Dear Dad and Mum,

Being a teen girl can be very confusing. Without warning, our bodies have started to change. Our hips, chest, and thighs are growing, and we’re not sure if we’ll like how we look when these changes end. Some of our friends have developed faster, and it’s difficult not to compare. We’ve discovered the horrors of stretch marks and pimples, and it doesn’t do much for our self-esteem.

At this age, we’re more conscious of our appearance than ever before. How we look and what people think of us has never been this important. Please understand that we don’t choose to think this way. In a world that tells us that image is everything, that is exactly what we have come to believe.

We need you to encourage us to be beautiful not just on the outside, but on the inside as well.

It’s hard for us to fully understand that the picture of the girl that gets 100 likes on Instagram is not a true representation of her life. Or that the girl with the beautiful face and slim body doesn’t have the perfect life.

And we definitely haven’t quite grasped the truth of Proverbs 31:30: “Charm is deceptive, and beauty is fleeting; but a woman who fears the LORD is to be praised.”

 

Give Us This Day 13

Get our latest family devotional!

Our latest devotional, Give Us This Day 13 is now available.
Get a copy

 

Right now, all we know is that we want to be that girl in school, on that catwalk, in that TikTok video—and even though we know it’s unattainable, we will try.

We also don’t know it yet, but we need your assurance. We need you to tell us that we’re beautiful, even if we don’t feel that way. We need you to encourage us to be beautiful not just on the outside, but on the inside as well. We need you to destroy the lies that we are not good enough. We need you to speak truth into our lives.

We need you to speak truth into our lives.

We probably won’t believe you now (I mean, you are our parents, after all—you have to think we’re beautiful!). But someday it will sink in, and we will thank you for lovingly building us up.

So, the next time you catch us trying on multiple outfits before going out, or wanting to try on make-up—basically spending more time than you think we should on our appearance—please be patient with us.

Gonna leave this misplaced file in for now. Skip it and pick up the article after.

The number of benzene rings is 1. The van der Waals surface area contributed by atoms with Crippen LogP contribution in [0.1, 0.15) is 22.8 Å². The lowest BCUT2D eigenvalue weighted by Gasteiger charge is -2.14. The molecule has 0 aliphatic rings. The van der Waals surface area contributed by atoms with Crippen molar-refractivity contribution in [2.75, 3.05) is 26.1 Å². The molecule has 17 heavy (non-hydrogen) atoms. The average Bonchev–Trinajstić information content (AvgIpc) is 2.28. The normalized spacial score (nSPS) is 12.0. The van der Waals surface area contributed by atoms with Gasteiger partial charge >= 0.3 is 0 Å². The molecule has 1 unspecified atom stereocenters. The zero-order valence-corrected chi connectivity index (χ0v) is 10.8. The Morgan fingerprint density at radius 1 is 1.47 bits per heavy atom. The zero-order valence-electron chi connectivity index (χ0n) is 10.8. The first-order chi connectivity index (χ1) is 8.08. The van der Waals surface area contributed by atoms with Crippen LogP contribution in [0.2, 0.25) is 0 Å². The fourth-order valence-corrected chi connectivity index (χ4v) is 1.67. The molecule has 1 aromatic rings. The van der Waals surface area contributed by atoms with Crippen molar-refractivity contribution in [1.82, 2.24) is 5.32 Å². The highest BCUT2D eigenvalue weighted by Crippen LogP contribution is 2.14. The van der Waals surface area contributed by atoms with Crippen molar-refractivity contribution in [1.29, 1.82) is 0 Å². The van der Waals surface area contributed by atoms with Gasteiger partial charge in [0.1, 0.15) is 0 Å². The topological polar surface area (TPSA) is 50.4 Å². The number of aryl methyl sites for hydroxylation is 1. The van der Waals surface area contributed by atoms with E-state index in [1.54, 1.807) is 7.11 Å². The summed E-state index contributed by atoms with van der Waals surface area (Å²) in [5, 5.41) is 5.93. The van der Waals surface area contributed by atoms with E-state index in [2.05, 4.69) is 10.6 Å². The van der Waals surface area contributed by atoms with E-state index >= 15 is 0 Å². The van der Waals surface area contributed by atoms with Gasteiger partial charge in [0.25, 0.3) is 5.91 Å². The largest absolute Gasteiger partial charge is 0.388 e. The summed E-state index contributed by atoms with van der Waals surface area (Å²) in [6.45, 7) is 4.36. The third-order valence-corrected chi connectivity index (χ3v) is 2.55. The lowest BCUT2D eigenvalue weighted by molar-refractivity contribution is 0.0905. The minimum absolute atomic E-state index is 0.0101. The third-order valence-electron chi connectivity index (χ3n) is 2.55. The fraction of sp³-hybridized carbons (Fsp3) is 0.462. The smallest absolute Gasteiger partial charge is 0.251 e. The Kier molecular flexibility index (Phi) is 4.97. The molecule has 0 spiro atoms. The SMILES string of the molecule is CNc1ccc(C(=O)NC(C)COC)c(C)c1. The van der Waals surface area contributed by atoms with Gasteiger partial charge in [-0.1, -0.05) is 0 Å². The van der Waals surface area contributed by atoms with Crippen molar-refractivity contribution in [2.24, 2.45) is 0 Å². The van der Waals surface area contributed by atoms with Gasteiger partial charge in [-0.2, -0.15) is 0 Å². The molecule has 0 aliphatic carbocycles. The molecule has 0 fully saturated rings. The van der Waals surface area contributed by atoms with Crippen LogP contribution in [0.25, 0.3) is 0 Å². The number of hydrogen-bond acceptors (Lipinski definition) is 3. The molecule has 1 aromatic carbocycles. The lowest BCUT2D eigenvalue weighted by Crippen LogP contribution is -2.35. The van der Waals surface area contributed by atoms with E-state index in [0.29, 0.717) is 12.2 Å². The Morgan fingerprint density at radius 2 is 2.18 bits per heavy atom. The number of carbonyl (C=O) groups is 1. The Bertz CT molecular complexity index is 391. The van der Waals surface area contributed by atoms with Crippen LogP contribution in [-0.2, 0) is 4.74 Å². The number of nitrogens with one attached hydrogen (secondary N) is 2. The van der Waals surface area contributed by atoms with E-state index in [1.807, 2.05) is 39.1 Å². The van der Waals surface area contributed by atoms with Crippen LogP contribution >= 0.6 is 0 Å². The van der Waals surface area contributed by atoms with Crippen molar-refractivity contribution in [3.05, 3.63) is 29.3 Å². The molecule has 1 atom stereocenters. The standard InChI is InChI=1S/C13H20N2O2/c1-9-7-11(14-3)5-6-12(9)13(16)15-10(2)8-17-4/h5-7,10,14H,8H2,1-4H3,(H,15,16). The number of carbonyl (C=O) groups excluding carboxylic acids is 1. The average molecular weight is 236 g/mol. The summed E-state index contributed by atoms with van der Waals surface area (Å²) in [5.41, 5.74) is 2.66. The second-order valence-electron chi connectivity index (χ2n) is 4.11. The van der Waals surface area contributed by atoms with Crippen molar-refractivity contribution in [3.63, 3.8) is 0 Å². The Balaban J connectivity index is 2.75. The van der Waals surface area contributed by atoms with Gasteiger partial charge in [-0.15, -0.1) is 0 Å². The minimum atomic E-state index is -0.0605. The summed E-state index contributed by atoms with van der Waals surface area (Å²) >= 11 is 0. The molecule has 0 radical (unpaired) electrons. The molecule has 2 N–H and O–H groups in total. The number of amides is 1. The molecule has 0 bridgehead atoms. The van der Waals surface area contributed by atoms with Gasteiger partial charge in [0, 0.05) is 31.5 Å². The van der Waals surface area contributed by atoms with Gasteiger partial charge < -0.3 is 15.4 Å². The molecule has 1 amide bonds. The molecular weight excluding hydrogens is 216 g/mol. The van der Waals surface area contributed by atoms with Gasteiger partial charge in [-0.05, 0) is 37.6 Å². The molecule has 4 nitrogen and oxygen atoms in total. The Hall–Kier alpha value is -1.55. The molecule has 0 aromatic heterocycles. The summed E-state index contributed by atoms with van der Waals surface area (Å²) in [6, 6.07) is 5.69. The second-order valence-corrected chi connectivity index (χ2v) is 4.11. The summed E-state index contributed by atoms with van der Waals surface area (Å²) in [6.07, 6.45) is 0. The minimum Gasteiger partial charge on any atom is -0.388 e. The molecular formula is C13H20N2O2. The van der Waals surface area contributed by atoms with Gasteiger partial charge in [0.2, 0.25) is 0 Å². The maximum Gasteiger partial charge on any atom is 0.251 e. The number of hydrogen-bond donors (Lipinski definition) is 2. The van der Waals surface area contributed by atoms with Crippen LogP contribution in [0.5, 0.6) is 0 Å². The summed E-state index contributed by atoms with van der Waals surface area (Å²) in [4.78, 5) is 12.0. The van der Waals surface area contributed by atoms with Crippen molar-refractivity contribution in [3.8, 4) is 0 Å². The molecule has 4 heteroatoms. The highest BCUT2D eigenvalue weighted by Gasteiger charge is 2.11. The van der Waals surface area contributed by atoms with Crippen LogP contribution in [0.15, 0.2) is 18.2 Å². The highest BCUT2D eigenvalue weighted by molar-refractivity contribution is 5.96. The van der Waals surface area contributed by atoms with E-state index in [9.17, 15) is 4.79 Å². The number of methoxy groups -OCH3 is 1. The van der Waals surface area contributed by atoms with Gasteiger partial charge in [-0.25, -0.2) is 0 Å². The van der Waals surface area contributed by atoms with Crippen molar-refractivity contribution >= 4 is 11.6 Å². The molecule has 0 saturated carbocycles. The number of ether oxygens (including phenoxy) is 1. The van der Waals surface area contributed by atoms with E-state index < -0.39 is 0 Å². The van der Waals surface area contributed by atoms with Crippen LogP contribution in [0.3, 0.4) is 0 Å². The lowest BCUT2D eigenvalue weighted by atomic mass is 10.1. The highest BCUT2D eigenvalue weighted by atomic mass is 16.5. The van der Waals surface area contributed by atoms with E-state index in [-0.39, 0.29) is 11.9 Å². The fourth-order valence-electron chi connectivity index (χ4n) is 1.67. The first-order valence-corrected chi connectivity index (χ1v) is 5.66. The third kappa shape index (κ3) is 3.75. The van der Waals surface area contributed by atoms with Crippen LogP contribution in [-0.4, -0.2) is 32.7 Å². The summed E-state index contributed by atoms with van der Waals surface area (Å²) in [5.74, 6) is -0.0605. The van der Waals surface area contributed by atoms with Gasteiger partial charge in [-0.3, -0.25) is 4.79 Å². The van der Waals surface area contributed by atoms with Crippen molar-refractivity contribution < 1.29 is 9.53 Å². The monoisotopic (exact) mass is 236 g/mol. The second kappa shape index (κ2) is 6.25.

We don’t yet have the security and confidence that you have in Christ. Nor do we have the hindsight and perspective shaped by God’s Word when it comes to our looks or achievements.

We don’t yet have the security and confidence that you have in Christ. Nor do we have the hindsight and perspective shaped by God’s Word when it comes to our looks or achievements. It will take the Holy Spirit, your prayers and counsel, and time for us to get there.

If you tell us we are beautiful, and treat us like we are, one day we will feel like it’s true, and act like it. And when we have our own daughters, we too will teach her to love herself the way you taught us to love ourselves.

Love

Your teenage daughter

 

PS: These are ten things you should never say to us (all based on real-life examples):

  1. “Have you considered exercising lately?” (Right after glancing at our tummy)
  2. “Your sister is so pretty!” (We hear it as: “She’s prettier than you!”)
  3. “Have you put on weight?” or “Have you lost weight?” (We might hear it as a suggestion that we were too heavy before)
  4. “Your hips are so big/small! That’s very good/bad for giving birth in future . . .”
  5. “What did you do to your hair???”
  6. “Are you doing anything about your pimples?”
  7. “Why does your _______ (fill in body part) look like that?”
  8. “You haven’t lost your baby fat yet, huh?” (As you squeeze our cheeks/arms—remember that we’re now a teen, not a child anymore!)
  9. If you’re a lady: “Your bust is still quite small for your age!”
  10. “You looked better when you had _______ (no braces, longer hair, etc.)”

 

Read Part 2 of this two-part series on teenage girls and body-image here.

 

​​This article was originally published in Impact Magazine, vol. 38 no. 3.
Adapted with permission.

 

Quek Shi Yun is an editor of Kallos, a Christian magazine for teen girls. She is passionate about youth and their potential to change their generation for Christ. Quek Shi Wei serves as the Director of Kallos, and holds a Masters of Divinity from Singapore Bible College. Kallos is holding a parenting webinar on 26 May 2022, for fathers to better meet their teenage daughters’ emotional and spiritual needs. Find out more here.
Share This Article